Polk’s final catch on Maye was the best moment of camp. It was a competitive period for offense and defense with push-ups and trash talk involved, and it would be the last play of the day regardless of the outcome.

Polk, who saw a ball knocked away by Austin on the previous play, stepped on Victor in the end zone, reached out to shake off Maye’s quick lob and stomped his foot down the sideline to secure caught him.

Officials initially ruled it incomplete before a group conferred outside the end zone as players and coaches from both sides pushed for their cause. They finally signaled the TD after nearly a minute of deliberations. (From my perspective, it looked like a clear landing.)

“Go out there and compete for the ball,” Polk said. “When the team is counting on you, I want to put that chip on my shoulder and make the play.”

Polk recorded a touchdown Wednesday from Brissett and Maye, as well as a reception from each during Monday’s practice. The 2024 second-rounder wasn’t a volume producer at minicamp, but his catches were all loud.

Who kicks?

The jury is still out on this question.

Kickers Chad Ryland and Joey Slye have been inconsistent this week, so there is concern that 2023’s field goal issues could carry over into the upcoming season.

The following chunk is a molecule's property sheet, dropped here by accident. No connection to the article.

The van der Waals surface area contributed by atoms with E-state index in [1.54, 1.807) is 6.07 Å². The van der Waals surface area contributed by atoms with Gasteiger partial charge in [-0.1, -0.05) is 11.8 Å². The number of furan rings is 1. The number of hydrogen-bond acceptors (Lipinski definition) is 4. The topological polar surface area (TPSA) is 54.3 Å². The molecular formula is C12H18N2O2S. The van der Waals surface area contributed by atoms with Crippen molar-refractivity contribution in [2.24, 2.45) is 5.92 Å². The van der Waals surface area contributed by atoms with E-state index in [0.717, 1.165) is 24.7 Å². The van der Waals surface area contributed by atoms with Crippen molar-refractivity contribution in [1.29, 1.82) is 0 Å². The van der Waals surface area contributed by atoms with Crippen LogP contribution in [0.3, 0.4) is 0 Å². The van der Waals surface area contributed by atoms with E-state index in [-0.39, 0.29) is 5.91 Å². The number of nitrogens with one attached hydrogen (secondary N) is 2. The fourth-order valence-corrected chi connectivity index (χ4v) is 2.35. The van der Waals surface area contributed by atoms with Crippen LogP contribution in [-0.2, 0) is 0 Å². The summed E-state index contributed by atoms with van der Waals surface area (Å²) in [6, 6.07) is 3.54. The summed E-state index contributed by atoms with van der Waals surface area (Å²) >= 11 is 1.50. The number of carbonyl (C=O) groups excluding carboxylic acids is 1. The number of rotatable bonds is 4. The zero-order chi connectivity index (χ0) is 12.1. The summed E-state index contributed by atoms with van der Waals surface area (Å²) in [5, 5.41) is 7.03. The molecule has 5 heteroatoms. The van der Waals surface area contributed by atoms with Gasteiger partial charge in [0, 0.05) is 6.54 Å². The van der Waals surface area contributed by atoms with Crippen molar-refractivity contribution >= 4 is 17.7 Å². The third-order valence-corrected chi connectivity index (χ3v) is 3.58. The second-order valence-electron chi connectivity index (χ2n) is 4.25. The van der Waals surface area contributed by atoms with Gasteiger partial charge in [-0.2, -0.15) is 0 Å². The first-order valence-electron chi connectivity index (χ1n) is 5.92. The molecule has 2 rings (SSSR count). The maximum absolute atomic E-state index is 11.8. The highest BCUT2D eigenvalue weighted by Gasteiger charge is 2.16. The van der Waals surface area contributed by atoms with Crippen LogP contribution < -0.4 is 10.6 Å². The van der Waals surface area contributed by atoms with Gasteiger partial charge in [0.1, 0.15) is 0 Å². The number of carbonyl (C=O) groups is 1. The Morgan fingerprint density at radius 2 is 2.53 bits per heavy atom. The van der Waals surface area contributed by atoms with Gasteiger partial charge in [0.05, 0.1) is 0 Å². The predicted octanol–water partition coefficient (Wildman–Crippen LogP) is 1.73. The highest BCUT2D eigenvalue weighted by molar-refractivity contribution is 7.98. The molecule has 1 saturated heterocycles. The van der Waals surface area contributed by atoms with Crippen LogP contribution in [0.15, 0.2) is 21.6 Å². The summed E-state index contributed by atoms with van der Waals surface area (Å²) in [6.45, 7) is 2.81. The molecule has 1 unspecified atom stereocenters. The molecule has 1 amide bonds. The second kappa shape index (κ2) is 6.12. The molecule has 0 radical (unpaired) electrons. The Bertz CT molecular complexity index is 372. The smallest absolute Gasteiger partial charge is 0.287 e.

Ryland was 16 of 25 (64 percent) as a rookie. Slye was 19 for 24 in 2023 with the Washington Commanders, but his conversion rate fell from 92 percent in 2021 to 83.3 percent in 2022 to 79.2 percent in 2023.

Expect the Patriots to have kickers on speed dial if they fear this trend continuing in camp.

Leftover mayonnaise

We couldn’t fit all the nuggets in recent articles about the Patriots’ new brain trust and the return of Dont’a Hightower, who joined the coaching staff this offseason, so let’s pass along a few now .


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Both Hightower and Mayo are strong candidates for possible induction into the Patriots Hall of Fame. (Mayo is eligible now. Hightower will be in 2026.)

“Put him in there before I put him in there,” Mayo said, vouching for his close friend.

Mayo captained seven times during his eight-year career and passed the torch to a more than capable successor in Hightower to close out his playing career.

“My mother always said to leave it in better condition than how you found it,” Mayo said. “I felt really good passing the torch to guys like Hightower and the other people in the room.”

And here’s one final quote about expectations for the Patriots as they finish a 4-13 season.

“I think we need to be honest with ourselves,” Mayo said. “To sit here and say we’re guaranteed the Super Bowl would be stupid. The main goal, at least for me, was to get the coaches here and build the staff. Wins and losses, obviously, are the priority. But it’s really about how we smooth out the process, how we put guys on the field who want to compete and play for each other.

“When I think of success, I think of a team that flies around, loves what they do, and executes at a very high level, play by play. I’m going to be judged on wins and losses at the end of the day , and I wouldn’t want to be judged on anything else.

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(Photo by Drake Maye: Maddie Meyer/Getty Images)